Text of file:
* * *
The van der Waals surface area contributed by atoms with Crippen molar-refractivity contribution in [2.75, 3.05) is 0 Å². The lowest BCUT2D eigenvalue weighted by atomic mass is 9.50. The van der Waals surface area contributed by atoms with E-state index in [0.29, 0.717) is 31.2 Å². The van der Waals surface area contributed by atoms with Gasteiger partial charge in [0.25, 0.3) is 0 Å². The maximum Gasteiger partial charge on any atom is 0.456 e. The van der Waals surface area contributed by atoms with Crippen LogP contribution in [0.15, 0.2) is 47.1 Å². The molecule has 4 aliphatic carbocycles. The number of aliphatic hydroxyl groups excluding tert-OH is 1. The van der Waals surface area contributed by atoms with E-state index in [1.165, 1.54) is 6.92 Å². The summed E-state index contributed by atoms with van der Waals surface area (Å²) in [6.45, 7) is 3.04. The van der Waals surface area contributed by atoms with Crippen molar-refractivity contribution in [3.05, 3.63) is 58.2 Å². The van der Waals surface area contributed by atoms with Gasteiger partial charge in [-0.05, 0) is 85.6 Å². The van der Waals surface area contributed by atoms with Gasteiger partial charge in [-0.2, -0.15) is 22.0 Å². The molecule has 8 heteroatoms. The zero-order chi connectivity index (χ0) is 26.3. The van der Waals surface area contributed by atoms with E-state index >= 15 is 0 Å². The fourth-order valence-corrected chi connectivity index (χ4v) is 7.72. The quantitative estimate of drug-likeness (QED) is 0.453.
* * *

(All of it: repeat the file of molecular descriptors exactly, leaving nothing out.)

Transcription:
The van der Waals surface area contributed by atoms with Crippen molar-refractivity contribution in [2.75, 3.05) is 0 Å². The lowest BCUT2D eigenvalue weighted by atomic mass is 9.50. The van der Waals surface area contributed by atoms with E-state index in [0.29, 0.717) is 31.2 Å². The van der Waals surface area contributed by atoms with Gasteiger partial charge in [0.25, 0.3) is 0 Å². The maximum Gasteiger partial charge on any atom is 0.456 e. The van der Waals surface area contributed by atoms with Crippen LogP contribution in [0.15, 0.2) is 47.1 Å². The molecule has 4 aliphatic carbocycles. The number of aliphatic hydroxyl groups excluding tert-OH is 1. The van der Waals surface area contributed by atoms with E-state index in [1.165, 1.54) is 6.92 Å². The summed E-state index contributed by atoms with van der Waals surface area (Å²) in [6.45, 7) is 3.04. The van der Waals surface area contributed by atoms with Crippen molar-refractivity contribution in [3.05, 3.63) is 58.2 Å². The van der Waals surface area contributed by atoms with Gasteiger partial charge in [-0.05, 0) is 85.6 Å². The van der Waals surface area contributed by atoms with Gasteiger partial charge in [-0.2, -0.15) is 22.0 Å². The molecule has 8 heteroatoms. The zero-order chi connectivity index (χ0) is 26.3. The van der Waals surface area contributed by atoms with E-state index >= 15 is 0 Å². The fourth-order valence-corrected chi connectivity index (χ4v) is 7.72. The quantitative estimate of drug-likeness (QED) is 0.453.